Effects of Bauxite Mine Restoration Operations on Topsoil Seed Reserves in the Jarrah Forest of Western Australia
Article first published online: 7 APR 2006
Volume 4, Issue 4, pages 368–376, December 1996
How to Cite
Koch, J. M., Ward, S. C., Grant, C. D. and Ainsworth, G. L. (1996), Effects of Bauxite Mine Restoration Operations on Topsoil Seed Reserves in the Jarrah Forest of Western Australia. Restoration Ecology, 4: 368–376. doi: 10.1111/j.1526-100X.1996.tb00189.x
- Issue published online: 7 APR 2006
- Article first published online: 7 APR 2006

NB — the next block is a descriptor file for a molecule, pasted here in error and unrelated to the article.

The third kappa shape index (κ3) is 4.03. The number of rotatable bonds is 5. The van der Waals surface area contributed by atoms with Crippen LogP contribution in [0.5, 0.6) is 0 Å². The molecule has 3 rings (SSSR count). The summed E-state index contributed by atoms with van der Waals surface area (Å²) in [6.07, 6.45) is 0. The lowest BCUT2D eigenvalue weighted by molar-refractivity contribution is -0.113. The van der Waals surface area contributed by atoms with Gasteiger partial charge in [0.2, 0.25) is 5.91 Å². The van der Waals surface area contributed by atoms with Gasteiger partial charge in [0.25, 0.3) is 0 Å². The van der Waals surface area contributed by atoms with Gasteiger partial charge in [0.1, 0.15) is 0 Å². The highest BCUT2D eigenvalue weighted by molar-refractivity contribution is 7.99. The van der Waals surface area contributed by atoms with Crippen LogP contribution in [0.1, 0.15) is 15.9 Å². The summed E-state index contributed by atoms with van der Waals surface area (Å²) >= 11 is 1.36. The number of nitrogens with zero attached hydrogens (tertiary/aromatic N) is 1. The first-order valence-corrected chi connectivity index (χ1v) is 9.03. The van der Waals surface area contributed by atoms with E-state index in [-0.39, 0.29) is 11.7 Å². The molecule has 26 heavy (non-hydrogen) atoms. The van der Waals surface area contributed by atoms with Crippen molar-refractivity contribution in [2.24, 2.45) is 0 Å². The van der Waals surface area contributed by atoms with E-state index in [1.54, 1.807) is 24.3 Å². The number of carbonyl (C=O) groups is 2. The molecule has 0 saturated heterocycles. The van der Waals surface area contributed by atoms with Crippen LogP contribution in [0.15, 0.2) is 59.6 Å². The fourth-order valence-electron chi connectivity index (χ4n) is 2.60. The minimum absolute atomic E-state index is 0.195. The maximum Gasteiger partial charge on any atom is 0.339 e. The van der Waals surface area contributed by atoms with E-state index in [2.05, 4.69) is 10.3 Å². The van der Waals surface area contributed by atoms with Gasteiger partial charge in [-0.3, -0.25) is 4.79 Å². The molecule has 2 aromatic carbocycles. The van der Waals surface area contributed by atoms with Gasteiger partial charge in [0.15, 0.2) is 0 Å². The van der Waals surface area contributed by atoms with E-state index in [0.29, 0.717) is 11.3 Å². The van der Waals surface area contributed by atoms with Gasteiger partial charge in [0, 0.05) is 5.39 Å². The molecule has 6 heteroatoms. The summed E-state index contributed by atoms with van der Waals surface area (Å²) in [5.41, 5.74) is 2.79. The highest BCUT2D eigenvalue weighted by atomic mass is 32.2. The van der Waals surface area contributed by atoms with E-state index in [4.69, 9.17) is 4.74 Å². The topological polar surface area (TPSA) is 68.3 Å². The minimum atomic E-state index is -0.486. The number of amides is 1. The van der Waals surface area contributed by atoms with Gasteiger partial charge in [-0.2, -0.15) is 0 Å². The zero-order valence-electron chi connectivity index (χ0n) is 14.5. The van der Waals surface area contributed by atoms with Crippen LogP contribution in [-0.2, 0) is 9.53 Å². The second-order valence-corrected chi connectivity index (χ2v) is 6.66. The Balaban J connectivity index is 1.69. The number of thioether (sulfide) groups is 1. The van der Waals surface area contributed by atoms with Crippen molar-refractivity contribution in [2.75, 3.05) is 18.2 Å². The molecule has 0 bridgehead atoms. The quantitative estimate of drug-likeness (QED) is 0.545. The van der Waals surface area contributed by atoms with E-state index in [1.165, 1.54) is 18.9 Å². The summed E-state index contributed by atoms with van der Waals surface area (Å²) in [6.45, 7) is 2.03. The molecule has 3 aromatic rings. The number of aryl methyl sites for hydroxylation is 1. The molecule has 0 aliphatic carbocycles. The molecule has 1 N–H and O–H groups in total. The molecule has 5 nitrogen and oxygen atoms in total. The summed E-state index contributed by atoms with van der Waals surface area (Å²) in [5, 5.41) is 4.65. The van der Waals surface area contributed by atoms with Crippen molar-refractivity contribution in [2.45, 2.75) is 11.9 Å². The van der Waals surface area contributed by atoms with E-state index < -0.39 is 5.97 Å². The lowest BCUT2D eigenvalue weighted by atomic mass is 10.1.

We studied the effects of soil handling operations during bauxite mining and restoration on the numbers and depth distribution of seed stored in the surface soil of the jarrah forest. Germinable seed stores were determined in four sites of undisturbed forest, these same sites after clearing and burning of forest residues, in the soil immediately following the construction of topsoil stockpiles, in the respread topsoil and then after deep ripping of the respread topsoil. Average density of germinable seed at four sites prior to disturbance was 352 m−2. After clearing and burning, the seed store had decreased to a mean 74% of the original forest soil seed store density. When the top-soil was stockpiled prior to respreading, the seed content was further reduced to 31% in freshly constructed stockpiles and had declined to 13% after 10 months in the stockpiles. After ripping of the respread topsoil the seed content was 16% of the original forest seed store density. In one site where the topsoil was directly stripped and respread with no period of stockpiling but with a period of fallow, the seed store was 32% after respreading and then increased to 53% of the original forest store after ripping. This increase may have been caused by an underestimate of the reserves due to insufficient heating of the samples to break dormancy in fire-requiring species. In the forest topsoils seed was concentrated in the upper few centimeters of the soil profile, whereas after the mining and restoration operations seed was evenly distributed throughout the returned soil profile to a depth of 20 cm. Small-seeded annual species, which were common in the forest seed store, were more sensitive to the soil handing operations and declined to very low numbers, whereas hard-seeded plant species such as Acacia spp. were less affected by the soil handling operations. Implications for bauxite mine revegetation operations include the recommendation that direct return of topsoil should be carried out wherever possible with a minimum delay between clearing, stripping, respreading, and ripping.